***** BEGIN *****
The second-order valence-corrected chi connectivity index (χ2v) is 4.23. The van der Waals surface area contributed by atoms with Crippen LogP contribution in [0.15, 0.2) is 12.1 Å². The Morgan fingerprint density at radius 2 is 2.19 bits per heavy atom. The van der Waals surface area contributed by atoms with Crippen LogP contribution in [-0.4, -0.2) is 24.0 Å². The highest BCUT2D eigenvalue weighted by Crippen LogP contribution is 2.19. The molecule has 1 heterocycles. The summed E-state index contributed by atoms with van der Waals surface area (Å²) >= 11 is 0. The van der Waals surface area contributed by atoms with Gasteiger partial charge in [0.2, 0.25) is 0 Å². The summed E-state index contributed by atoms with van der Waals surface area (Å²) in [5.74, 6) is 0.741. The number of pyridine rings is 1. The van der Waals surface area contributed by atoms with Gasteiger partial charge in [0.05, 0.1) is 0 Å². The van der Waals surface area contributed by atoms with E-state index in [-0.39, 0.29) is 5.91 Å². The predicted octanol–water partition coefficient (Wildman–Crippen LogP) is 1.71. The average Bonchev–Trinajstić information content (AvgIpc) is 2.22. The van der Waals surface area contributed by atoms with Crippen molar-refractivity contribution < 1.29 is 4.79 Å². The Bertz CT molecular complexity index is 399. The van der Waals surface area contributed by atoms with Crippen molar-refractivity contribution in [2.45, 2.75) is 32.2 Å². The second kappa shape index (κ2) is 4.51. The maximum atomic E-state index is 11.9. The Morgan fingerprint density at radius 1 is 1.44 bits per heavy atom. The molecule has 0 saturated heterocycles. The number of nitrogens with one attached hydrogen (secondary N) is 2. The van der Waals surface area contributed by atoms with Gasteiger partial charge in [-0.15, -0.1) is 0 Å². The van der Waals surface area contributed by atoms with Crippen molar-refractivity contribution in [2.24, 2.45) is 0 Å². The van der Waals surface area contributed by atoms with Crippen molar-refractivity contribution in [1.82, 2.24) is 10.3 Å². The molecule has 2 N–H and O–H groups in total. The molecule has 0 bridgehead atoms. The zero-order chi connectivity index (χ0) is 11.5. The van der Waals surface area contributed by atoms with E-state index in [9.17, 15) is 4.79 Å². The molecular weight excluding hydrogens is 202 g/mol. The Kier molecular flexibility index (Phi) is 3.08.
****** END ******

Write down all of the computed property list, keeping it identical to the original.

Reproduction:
The second-order valence-corrected chi connectivity index (χ2v) is 4.23. The van der Waals surface area contributed by atoms with Crippen LogP contribution in [0.15, 0.2) is 12.1 Å². The Morgan fingerprint density at radius 2 is 2.19 bits per heavy atom. The van der Waals surface area contributed by atoms with Crippen LogP contribution in [-0.4, -0.2) is 24.0 Å². The highest BCUT2D eigenvalue weighted by Crippen LogP contribution is 2.19. The molecule has 1 heterocycles. The summed E-state index contributed by atoms with van der Waals surface area (Å²) >= 11 is 0. The van der Waals surface area contributed by atoms with Gasteiger partial charge in [0.2, 0.25) is 0 Å². The summed E-state index contributed by atoms with van der Waals surface area (Å²) in [5.74, 6) is 0.741. The number of pyridine rings is 1. The van der Waals surface area contributed by atoms with Gasteiger partial charge in [0.05, 0.1) is 0 Å². The van der Waals surface area contributed by atoms with E-state index in [-0.39, 0.29) is 5.91 Å². The predicted octanol–water partition coefficient (Wildman–Crippen LogP) is 1.71. The average Bonchev–Trinajstić information content (AvgIpc) is 2.22. The van der Waals surface area contributed by atoms with Crippen molar-refractivity contribution < 1.29 is 4.79 Å². The Bertz CT molecular complexity index is 399. The van der Waals surface area contributed by atoms with Crippen molar-refractivity contribution in [2.45, 2.75) is 32.2 Å². The second kappa shape index (κ2) is 4.51. The maximum atomic E-state index is 11.9. The Morgan fingerprint density at radius 1 is 1.44 bits per heavy atom. The molecule has 0 saturated heterocycles. The number of nitrogens with one attached hydrogen (secondary N) is 2. The van der Waals surface area contributed by atoms with Gasteiger partial charge in [-0.15, -0.1) is 0 Å². The van der Waals surface area contributed by atoms with Crippen molar-refractivity contribution in [2.24, 2.45) is 0 Å². The van der Waals surface area contributed by atoms with Crippen molar-refractivity contribution in [1.82, 2.24) is 10.3 Å². The molecule has 2 N–H and O–H groups in total. The molecule has 0 bridgehead atoms. The zero-order chi connectivity index (χ0) is 11.5. The van der Waals surface area contributed by atoms with E-state index in [9.17, 15) is 4.79 Å². The molecular weight excluding hydrogens is 202 g/mol. The Kier molecular flexibility index (Phi) is 3.08.